As stated in the previous blog, we started our discussion on why every remote user is likely on an untrusted network by exploring various ways users connect. We started our discussion with WEP in order to better understand the relative protection and methods of attacks on WEP’s interim successor WPA (Wi-Fi Protected Access) and the current standard WPA2. WEP ultimately broke down because given enough traffic, an attacker can recover the key regardless of the key’s complexity.
WPA came out as a stopgap measure in 2003, and WPA2 was introduced by 2004. It contained improvements to protect itself against WEP’s flaws, such as the ability to check the integrity of the packets and avoided problems with the ways the keys were used. The 802.11g era served as a middle ground for all three security measures, with WEP, WPA and WPA2 being options for security. The 802.11n generation of products required adoption of WPA2 in order to take advantage of the speeds above 54 mbps.
There are different ways to implement WPA2, but for the most part, the use of a pre-shared key (PSK) is by far the most commonplace, especially at homes, small businesses, and guest networks. That’s because that pre-shared key security can be implemented with just the access point and the client, for it requires neither a 3rd party 802.1x authentication server nor requires setting up accounts for each user. Thus, for the most part, the networks that users connect to outside of the office, they’ll most likely be using WPA2 with PSK.
The WPA2 PSK supports 256 bit keys, which requires 64 hex characters (0-9, A-F) to enter. It sounds secure in theory, but in practice it simply isn’t that easy to type that many characters to get the device online. As an alternative, in order to make data entry much easier on humans, WPA2 includes a function to generate a 256-bit key using a much shorter passphrase, and using the wireless access point’s identification (SSID) as a salt for the hash function.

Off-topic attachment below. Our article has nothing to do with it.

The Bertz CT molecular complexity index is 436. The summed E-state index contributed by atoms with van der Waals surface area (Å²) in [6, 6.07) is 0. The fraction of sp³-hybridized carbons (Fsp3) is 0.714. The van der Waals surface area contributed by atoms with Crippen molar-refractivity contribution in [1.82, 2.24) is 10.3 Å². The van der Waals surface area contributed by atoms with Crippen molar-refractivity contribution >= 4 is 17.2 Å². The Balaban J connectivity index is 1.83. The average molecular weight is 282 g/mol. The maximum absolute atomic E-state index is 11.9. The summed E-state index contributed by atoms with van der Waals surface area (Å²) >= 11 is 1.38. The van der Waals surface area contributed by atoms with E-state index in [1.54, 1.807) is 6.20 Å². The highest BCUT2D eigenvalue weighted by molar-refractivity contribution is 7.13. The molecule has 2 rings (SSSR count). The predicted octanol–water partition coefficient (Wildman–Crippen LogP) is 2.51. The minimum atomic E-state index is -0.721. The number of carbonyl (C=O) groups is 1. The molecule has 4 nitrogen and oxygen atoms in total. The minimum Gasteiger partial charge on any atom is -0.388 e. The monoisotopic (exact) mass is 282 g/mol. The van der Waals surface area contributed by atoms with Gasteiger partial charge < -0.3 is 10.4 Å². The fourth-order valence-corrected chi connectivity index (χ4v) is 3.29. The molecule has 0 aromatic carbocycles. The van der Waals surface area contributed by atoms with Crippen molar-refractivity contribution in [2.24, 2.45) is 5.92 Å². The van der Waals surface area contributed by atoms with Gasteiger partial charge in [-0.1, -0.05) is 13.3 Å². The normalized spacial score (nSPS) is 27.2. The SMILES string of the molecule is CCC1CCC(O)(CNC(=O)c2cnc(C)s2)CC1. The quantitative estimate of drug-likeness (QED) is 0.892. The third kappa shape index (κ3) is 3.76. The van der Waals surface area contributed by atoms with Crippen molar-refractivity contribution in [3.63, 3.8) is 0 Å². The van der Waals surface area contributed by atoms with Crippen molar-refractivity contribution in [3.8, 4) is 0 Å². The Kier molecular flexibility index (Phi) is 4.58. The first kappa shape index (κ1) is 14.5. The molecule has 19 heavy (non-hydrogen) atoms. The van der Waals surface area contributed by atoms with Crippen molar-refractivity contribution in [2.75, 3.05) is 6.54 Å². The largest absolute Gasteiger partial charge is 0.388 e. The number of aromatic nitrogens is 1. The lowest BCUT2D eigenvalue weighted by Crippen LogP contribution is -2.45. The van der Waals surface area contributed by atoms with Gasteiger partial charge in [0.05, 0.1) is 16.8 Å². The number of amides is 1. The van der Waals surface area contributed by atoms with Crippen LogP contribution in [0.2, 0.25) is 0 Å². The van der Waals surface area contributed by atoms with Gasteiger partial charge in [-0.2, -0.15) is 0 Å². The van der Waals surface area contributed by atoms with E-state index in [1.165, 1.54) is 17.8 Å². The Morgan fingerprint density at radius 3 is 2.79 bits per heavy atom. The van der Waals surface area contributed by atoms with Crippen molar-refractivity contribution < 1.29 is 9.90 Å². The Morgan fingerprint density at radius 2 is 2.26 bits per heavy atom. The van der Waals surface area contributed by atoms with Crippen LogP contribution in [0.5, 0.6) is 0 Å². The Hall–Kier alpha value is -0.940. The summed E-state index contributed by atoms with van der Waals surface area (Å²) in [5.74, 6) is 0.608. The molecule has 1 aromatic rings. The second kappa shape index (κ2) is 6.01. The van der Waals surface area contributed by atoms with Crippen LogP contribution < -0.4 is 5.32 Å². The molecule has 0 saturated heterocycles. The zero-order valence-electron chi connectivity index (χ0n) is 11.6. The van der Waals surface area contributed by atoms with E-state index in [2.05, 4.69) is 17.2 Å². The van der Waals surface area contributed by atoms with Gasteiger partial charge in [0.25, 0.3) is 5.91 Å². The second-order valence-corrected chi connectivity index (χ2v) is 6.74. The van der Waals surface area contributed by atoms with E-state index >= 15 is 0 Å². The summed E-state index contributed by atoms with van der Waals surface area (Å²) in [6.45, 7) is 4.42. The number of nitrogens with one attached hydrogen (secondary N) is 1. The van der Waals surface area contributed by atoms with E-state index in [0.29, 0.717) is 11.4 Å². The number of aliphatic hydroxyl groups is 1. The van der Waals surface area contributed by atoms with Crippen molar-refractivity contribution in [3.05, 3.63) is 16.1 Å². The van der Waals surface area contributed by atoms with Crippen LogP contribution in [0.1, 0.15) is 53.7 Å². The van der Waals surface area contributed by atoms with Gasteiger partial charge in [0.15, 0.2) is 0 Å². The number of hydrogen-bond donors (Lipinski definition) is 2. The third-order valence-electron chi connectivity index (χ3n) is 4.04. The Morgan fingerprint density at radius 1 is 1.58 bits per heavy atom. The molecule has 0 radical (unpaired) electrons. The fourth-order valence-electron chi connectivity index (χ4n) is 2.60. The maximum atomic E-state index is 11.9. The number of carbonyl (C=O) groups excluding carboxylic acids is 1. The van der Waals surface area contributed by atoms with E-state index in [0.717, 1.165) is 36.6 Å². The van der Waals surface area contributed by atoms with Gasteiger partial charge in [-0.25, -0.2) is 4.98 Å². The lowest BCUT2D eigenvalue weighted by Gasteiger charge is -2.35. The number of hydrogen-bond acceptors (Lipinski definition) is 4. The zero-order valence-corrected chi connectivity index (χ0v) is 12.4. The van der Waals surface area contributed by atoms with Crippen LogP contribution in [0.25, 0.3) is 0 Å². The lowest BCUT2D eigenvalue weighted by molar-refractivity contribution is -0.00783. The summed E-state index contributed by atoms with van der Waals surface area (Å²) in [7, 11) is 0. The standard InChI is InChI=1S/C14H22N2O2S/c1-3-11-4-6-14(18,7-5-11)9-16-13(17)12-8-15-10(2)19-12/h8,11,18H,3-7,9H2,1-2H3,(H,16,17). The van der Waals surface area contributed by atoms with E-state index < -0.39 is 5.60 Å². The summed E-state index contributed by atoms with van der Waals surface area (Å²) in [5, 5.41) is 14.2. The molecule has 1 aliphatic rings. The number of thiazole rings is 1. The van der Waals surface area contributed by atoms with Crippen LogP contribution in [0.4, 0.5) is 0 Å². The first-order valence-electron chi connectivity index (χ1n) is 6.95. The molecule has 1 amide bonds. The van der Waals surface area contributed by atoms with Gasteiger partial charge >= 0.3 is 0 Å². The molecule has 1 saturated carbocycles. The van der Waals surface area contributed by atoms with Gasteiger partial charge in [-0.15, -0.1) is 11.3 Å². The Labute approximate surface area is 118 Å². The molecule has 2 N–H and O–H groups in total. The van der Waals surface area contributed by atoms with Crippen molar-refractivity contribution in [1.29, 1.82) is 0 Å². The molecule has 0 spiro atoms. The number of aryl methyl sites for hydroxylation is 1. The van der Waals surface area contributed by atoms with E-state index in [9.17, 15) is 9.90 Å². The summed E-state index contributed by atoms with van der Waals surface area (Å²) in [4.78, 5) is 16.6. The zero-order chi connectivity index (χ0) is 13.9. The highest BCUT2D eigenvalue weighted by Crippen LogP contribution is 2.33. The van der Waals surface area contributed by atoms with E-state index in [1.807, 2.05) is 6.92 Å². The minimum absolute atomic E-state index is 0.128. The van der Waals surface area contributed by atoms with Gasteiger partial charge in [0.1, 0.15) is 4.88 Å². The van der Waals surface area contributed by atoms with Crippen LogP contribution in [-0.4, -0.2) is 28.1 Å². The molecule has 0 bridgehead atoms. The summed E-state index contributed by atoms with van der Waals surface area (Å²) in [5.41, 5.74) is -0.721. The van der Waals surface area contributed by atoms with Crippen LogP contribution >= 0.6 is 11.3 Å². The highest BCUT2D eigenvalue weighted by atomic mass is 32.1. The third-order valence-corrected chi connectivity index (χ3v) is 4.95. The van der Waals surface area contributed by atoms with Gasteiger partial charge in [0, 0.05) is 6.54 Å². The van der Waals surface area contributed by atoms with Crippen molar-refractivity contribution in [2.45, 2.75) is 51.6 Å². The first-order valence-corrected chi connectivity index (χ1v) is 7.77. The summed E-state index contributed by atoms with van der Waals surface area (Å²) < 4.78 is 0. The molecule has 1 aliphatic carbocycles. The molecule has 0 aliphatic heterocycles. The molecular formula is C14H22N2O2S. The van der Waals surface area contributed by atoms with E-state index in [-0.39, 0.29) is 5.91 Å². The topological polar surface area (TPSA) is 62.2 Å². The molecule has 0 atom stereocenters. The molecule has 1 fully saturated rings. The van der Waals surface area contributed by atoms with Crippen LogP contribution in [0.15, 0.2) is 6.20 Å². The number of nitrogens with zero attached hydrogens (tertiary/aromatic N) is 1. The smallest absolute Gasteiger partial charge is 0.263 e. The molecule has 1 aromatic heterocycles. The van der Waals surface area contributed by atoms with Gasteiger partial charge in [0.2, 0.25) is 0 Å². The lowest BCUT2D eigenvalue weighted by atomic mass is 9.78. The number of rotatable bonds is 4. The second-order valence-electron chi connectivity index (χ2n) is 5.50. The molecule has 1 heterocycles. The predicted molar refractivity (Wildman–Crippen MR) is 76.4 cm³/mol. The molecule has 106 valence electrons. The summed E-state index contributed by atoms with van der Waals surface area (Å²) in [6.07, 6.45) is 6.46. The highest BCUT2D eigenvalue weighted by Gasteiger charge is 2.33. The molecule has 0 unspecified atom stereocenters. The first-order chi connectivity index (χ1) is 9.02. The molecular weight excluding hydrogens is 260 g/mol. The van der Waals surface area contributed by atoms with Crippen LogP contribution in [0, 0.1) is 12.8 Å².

Now in order to execute an attack on the passphrase, one needs to be able to test a large number of passphrase candidates. So while WPA2 remains cryptographically secure (namely the key isn’t recoverable by simply observing the traffic like with WEP), there are methods to test passphrases offline by gathering the handshake packets between the access point and a legitimate user.
In order to collect the necessary packets, one could passively gather traffic when a user joins the network. This requires time, however, as one does not know when someone will come along. The impatient attacker does not have to wait, however, by employing an active attack. As long as there is already a legitimate user online, the attacker can kick the client off the access point with forged de-authentication packets. After getting knocked off, the client will automatically retry to connect, thus providing the attacker with the handshake packets needed for offline passphrase analysis. Thus, unlike WEP, the attacks on WPA2 can be done without spending a significant amount of time in the proximity of the target network. Once the handshake packets have been gathered, the attacker can continue the work elsewhere, out of sight.
With the handshake packets in hand, what’s next? The attacker still must recover the passphrase itself, and in the early days of WPA2 cracking, it was relatively impractical to crack a moderately difficult passphrase. However, new techniques in recent years have made WPA2 cracking far more sophisticated than it had been in the past. In the next blog entry of this series, we’ll explore why passphrases are not as strong as they used to be due to the sophistication of passphrase recovery techniques and weaknesses in human behavior.